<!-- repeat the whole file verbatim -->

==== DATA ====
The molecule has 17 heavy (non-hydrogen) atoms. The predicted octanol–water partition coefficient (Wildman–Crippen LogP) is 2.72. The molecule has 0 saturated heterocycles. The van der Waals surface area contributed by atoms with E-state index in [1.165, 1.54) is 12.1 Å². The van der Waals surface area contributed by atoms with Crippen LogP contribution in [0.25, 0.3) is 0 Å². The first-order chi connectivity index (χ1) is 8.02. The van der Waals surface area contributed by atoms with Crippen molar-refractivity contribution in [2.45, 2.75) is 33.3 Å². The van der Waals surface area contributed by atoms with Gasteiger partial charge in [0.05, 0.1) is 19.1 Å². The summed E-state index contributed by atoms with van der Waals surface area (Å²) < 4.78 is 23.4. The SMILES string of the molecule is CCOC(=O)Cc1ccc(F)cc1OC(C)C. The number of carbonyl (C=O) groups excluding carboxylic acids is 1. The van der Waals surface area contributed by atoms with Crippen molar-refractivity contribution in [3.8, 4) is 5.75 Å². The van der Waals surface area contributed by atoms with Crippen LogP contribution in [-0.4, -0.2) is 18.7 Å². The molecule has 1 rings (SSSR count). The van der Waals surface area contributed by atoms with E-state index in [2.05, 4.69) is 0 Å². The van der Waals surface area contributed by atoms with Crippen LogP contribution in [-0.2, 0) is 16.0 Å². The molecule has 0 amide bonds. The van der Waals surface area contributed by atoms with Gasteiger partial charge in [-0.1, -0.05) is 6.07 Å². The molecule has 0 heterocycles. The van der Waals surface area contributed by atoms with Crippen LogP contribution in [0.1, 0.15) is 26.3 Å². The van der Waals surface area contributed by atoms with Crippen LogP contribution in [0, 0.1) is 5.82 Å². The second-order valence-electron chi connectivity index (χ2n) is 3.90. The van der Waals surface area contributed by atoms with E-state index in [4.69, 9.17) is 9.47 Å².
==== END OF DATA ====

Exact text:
The molecule has 17 heavy (non-hydrogen) atoms. The predicted octanol–water partition coefficient (Wildman–Crippen LogP) is 2.72. The molecule has 0 saturated heterocycles. The van der Waals surface area contributed by atoms with E-state index in [1.165, 1.54) is 12.1 Å². The van der Waals surface area contributed by atoms with Crippen LogP contribution in [0.25, 0.3) is 0 Å². The first-order chi connectivity index (χ1) is 8.02. The van der Waals surface area contributed by atoms with Crippen molar-refractivity contribution in [2.45, 2.75) is 33.3 Å². The van der Waals surface area contributed by atoms with Gasteiger partial charge in [0.05, 0.1) is 19.1 Å². The summed E-state index contributed by atoms with van der Waals surface area (Å²) < 4.78 is 23.4. The SMILES string of the molecule is CCOC(=O)Cc1ccc(F)cc1OC(C)C. The number of carbonyl (C=O) groups excluding carboxylic acids is 1. The van der Waals surface area contributed by atoms with Crippen molar-refractivity contribution in [3.8, 4) is 5.75 Å². The van der Waals surface area contributed by atoms with Crippen LogP contribution in [-0.4, -0.2) is 18.7 Å². The molecule has 1 rings (SSSR count). The van der Waals surface area contributed by atoms with E-state index in [2.05, 4.69) is 0 Å². The van der Waals surface area contributed by atoms with Crippen LogP contribution in [-0.2, 0) is 16.0 Å². The molecule has 0 amide bonds. The van der Waals surface area contributed by atoms with Gasteiger partial charge in [-0.1, -0.05) is 6.07 Å². The molecule has 0 heterocycles. The van der Waals surface area contributed by atoms with Crippen LogP contribution in [0.1, 0.15) is 26.3 Å². The van der Waals surface area contributed by atoms with Crippen LogP contribution in [0, 0.1) is 5.82 Å². The second-order valence-electron chi connectivity index (χ2n) is 3.90. The van der Waals surface area contributed by atoms with E-state index in [4.69, 9.17) is 9.47 Å².